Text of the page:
National Zoo Worker Faces Attempted Animal Cruelty Charges
Someone's been trying to kill feral cats in Columbia Heights while some residents of an apartment building have been trying to save them. It's a tale of urban wild life that could end up in court and the suspect is an employee of the National Zoo. Derrick Ward reports on this exclusive story.
A researcher at the National Zoo's Migratory Bird Center has been charged with attempted animal cruelty.
Authorities say they suspect Nico Dauphine, a Ph.D. who specializes in bird conservation, was poisoning feral cats in her Columbia Heights neigborhood.
Residents living near Malcolm X Park have long seen a feral cat population in the neighborhood, some even setting out food for the animals.
But some neighbors believed that someone was trying to harm the cats, and they alerted neighborhood animal advocates to the problem. After a humane society officer stakeout, advocates said the observed someone spiking food left out for the felines with antifreeze and rat poison.
With these accounts, and after reviewing surveillance video, police had enough evidence to charge Dauphine with attempted animal cruelty.
An attorney for Daupine told NBC Washington's Derrick Ward that she vehemently denies the accusations, saying, "her whole life is devoted to the care and welfare of animals."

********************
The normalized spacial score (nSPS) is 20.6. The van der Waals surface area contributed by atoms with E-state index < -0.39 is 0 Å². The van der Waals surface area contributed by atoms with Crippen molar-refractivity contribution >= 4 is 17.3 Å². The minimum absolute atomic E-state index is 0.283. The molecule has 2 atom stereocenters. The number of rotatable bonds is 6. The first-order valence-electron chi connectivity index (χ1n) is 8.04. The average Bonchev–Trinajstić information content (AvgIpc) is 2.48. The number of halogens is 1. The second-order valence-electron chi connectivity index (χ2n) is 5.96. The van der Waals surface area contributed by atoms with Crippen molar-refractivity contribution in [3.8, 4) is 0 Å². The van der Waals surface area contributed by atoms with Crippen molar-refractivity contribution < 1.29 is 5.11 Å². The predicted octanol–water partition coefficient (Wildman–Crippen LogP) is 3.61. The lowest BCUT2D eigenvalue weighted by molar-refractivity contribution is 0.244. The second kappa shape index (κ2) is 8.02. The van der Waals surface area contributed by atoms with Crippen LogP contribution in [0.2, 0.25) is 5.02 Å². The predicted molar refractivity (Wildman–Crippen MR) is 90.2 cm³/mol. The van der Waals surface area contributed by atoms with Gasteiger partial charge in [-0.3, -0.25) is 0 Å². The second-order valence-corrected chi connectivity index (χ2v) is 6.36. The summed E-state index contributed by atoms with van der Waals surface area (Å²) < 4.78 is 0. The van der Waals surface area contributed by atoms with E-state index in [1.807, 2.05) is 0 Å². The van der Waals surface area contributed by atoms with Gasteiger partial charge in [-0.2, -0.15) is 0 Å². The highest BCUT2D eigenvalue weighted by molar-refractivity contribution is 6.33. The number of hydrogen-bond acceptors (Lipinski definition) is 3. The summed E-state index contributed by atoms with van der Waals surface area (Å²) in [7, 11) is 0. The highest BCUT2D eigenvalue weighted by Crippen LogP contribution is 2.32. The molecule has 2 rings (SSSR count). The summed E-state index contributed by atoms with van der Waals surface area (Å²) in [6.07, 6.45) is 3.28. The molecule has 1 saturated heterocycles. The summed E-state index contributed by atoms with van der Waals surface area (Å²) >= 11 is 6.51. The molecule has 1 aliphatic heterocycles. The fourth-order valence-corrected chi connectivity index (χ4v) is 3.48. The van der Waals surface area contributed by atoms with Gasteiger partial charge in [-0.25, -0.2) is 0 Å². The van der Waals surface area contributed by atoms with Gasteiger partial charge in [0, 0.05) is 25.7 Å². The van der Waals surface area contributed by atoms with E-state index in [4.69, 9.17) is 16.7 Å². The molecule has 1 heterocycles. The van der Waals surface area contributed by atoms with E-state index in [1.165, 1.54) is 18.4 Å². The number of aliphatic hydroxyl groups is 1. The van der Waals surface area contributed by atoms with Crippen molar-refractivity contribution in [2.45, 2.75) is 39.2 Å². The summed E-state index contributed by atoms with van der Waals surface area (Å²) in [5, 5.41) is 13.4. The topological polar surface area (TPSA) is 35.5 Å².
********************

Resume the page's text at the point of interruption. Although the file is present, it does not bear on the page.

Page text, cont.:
Dauphine has written a number of articles casting cats as a major enemy of wild bird species. In an online lecture titled "Apocalypse Meow," she said cats in the United States are responsible for killing billions of animals, including birds, each year.
"We recognize that managing feral and stray community cats is a complex and emotional issue for cat and bird advocates," Humane Society of the United States Chief Operating Officer Michael Markarian said. "Although they have a common goal, advocates continue to battle over how to effectively reduce the number of roaming cats. The HSUS supports humane and innovative programs such as trap-neuter-return to manage feral cat population numbers and reduce conflicts. Community collaboration and involvement, as well as spaying and neutering pet cats and keeping them indoors or safely confined to their property, will lead to solutions that protect cats, birds and other wildlife. Regardless of one’s views on cat-bird conflicts, poisoning feral cats is short-sighted, criminal and just the wrong response."